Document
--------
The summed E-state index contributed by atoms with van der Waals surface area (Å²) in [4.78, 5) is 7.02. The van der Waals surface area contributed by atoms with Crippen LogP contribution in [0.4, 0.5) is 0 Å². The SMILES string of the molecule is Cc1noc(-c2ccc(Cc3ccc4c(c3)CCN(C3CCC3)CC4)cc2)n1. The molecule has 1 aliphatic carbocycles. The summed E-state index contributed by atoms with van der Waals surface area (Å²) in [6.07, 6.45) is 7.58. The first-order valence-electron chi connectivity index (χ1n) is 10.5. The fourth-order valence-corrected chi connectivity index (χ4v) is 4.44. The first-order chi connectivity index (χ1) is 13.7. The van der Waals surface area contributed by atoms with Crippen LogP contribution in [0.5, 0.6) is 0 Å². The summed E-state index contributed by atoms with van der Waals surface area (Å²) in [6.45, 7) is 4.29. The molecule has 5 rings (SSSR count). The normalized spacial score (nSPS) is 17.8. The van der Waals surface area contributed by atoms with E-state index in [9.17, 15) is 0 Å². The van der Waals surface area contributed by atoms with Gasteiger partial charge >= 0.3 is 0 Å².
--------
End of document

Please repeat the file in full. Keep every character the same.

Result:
The summed E-state index contributed by atoms with van der Waals surface area (Å²) in [4.78, 5) is 7.02. The van der Waals surface area contributed by atoms with Crippen LogP contribution in [0.4, 0.5) is 0 Å². The SMILES string of the molecule is Cc1noc(-c2ccc(Cc3ccc4c(c3)CCN(C3CCC3)CC4)cc2)n1. The molecule has 1 aliphatic carbocycles. The summed E-state index contributed by atoms with van der Waals surface area (Å²) in [6.07, 6.45) is 7.58. The first-order valence-electron chi connectivity index (χ1n) is 10.5. The fourth-order valence-corrected chi connectivity index (χ4v) is 4.44. The first-order chi connectivity index (χ1) is 13.7. The van der Waals surface area contributed by atoms with Crippen LogP contribution in [0.5, 0.6) is 0 Å². The summed E-state index contributed by atoms with van der Waals surface area (Å²) in [6.45, 7) is 4.29. The molecule has 5 rings (SSSR count). The normalized spacial score (nSPS) is 17.8. The van der Waals surface area contributed by atoms with E-state index in [9.17, 15) is 0 Å². The van der Waals surface area contributed by atoms with Gasteiger partial charge >= 0.3 is 0 Å².